Heat pump and voltage

We have an air/eau heat pump that we installed a couple of years ago to replace our old fuel oil central heating.
This year it’s been playing up, and we had its annual service advanced to check it out.
Nothing wrong with it but the technician said that the voltage was low causing it to turn off periodically.
Called in our electrician who confirms the voltage varies between 198 and 233, the norm is apparently 220 to 240, and the legal minimum is 207.
See. S this is a problem in remote areas where the power network is running at a lower level for economies sake, and being a long way from the source we see a large voltage drop.

Welcome @roger_tedman and thank you for your post. It strikes a chord with me as we have 2 air to air heat pumps and the newer one has started behaving as yours is and all I can get out of the installer is a demand for payment before they will offer advice.

Maybe an electrician is the next move rather than arguing with people who don’t want to know. :thinking:

Funnily enough…

EDF are supposed to deliver 230V ± 10% (so 207 to 253V) at your PDL (point de Livraison - or the EDF main disjoncteur).

As long as the voltage is low at the PDL the right people to argue with, unfortunately, are EDF/Enedis.

I might have to go down that route myself (see posts passim).

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Fundamentally it is an ENEDis issue.

Ask your spark about a voltage stabiliser - they,re not stupidly expensive - although they don’t always solve problems - yours is varying so you probably can stabilise at 210-220v.

I’ve only really used big expensive ones in industrial settings so not an expert in the domestic ones

Such things exist, of course…

Depends on your definition of “stupid” - a 12kVA unit is likely to be well ovr 1000€

I’ve just looked at the specs of some and they seem to offer very tight output voltage control - within 0.3% (so less than 1 volt variance).

However the fact remains that if the voltage delivered by ENEDIS is < 207V, assuming you are not pulling more than your agreed power/current limit it is their job to spend money fixing the problem, not yours (persuading them however…)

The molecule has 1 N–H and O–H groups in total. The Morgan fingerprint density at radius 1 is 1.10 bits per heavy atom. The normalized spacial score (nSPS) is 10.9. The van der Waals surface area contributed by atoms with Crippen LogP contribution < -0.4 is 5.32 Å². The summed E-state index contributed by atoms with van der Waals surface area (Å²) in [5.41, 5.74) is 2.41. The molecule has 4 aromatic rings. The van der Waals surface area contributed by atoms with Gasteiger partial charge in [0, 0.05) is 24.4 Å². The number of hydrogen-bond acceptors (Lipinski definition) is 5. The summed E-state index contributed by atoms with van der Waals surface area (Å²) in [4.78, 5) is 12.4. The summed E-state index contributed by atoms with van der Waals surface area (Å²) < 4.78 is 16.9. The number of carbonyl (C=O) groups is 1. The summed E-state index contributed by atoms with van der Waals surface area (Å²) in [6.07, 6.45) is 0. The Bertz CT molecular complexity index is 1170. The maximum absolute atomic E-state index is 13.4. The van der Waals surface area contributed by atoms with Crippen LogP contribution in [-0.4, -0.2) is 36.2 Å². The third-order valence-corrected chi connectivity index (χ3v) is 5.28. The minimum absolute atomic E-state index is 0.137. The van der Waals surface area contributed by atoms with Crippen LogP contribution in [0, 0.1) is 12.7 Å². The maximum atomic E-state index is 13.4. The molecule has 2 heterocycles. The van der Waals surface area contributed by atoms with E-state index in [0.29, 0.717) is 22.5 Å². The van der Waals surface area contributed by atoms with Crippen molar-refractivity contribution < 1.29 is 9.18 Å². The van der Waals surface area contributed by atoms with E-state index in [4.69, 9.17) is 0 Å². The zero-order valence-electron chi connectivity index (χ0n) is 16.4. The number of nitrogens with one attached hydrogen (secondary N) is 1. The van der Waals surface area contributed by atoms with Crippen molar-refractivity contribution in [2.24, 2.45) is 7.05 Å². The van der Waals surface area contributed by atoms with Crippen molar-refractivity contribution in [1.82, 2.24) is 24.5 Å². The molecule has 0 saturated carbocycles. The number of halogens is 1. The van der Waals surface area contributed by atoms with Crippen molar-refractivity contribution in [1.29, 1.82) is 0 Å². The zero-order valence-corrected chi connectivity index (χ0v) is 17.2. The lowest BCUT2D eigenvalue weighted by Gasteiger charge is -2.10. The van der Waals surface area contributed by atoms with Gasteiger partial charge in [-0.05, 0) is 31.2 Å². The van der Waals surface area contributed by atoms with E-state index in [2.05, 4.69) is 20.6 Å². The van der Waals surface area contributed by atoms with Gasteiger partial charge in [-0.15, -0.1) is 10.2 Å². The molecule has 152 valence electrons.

Low supply voltage has always been an issue for people living at the tail end of a rural spur.

I have a friend involved in discussions with EDF/Enerdis at the moment for this very issue. He has a 9KW subscription, but if he fires up his 3KW pottery kiln, his mains voltage drops to 197V AC.

I’ll ask him how he’s getting on tomorrow.


But we’re in the main village.

Domestic voltage stabilisers for the tableau are 30’ish to 150’ish dependant on brand/power capability. May solve the issue whilst the OP spends eternity arguing with ENEDis.

He only needs to stabilise the voltage to the heat pump.

Regardless of what level of abonnement you have ENEDIS’s deal is to supply 230V +/- 10% at the PDL (as you’ve said).

If you have a 45A/9kVA maximum branchement, but only a 6kVA puissance souscrite, ENEDIS still have to be able to keep within the voltage limits for a 45A load. Likewise, a 12kVA/60A branchement has to be capable of that, even if you only have a 9kVA abonnement.

I’ve mentioned the following story before, but it illustrates the problem that the OP has run into…

If I were the OP I’d definitely get ENEDIS to stick a monitor on the supply. They are in breach of contract if your equipment can’t run on their flaky supply.

Which might easily be drawing 5 or 6kW

Got a link? I’m not sure we’re talking about the same product.

Indeed. In my case I probably have to be pulling 40A to really get below spec which means it’s not actually low enough to complain that often. But I might consider sticking a datalogger on the supply and seeing if I can get some evidence to send their way at some point.

“‘It’s tough to make predictions, especially about the future’” Yogi Berra.

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An update, for what it’s worth. After going through the heat pump tech, and an electrician, got hold of Total (the supplier) and it took three days for the client service guys to get the technical service people to talk to me. All they could do was give me contact details for Enedis. Called them, Their technicians came out and confirmed an AA battery would be better. They suggested linking us to one of the other phases in the main cables, but measured them and they are just as bad.
They will have to do work to reinforce the line, though I have my doubts that this will do anything, and I have a dossier number.
Chasing several times, and am now just waiting for something to happen.

Why do you think that?

If the ENEDIS conductor sizes are enlarged then your volt drop problem goes away & your heat pump will work correctly. This assumes that everything on your side of things is up to the job.

This is the second winter with the heat pump installed. Last year there was no problems at all. I think ENEDIS are simply not putting enough into the line. The line was reinforced a few years ago.
It could be a simple thing that several of the empty houses up the line are now occupied; a hameau that was desetred now has five occupied houses, so there is an increased drain on the supply.
We are the very end house.
We shall see.

Given what you say the line is not sufficient to supply the enlarged demand, & you suffer most, being at the end of things.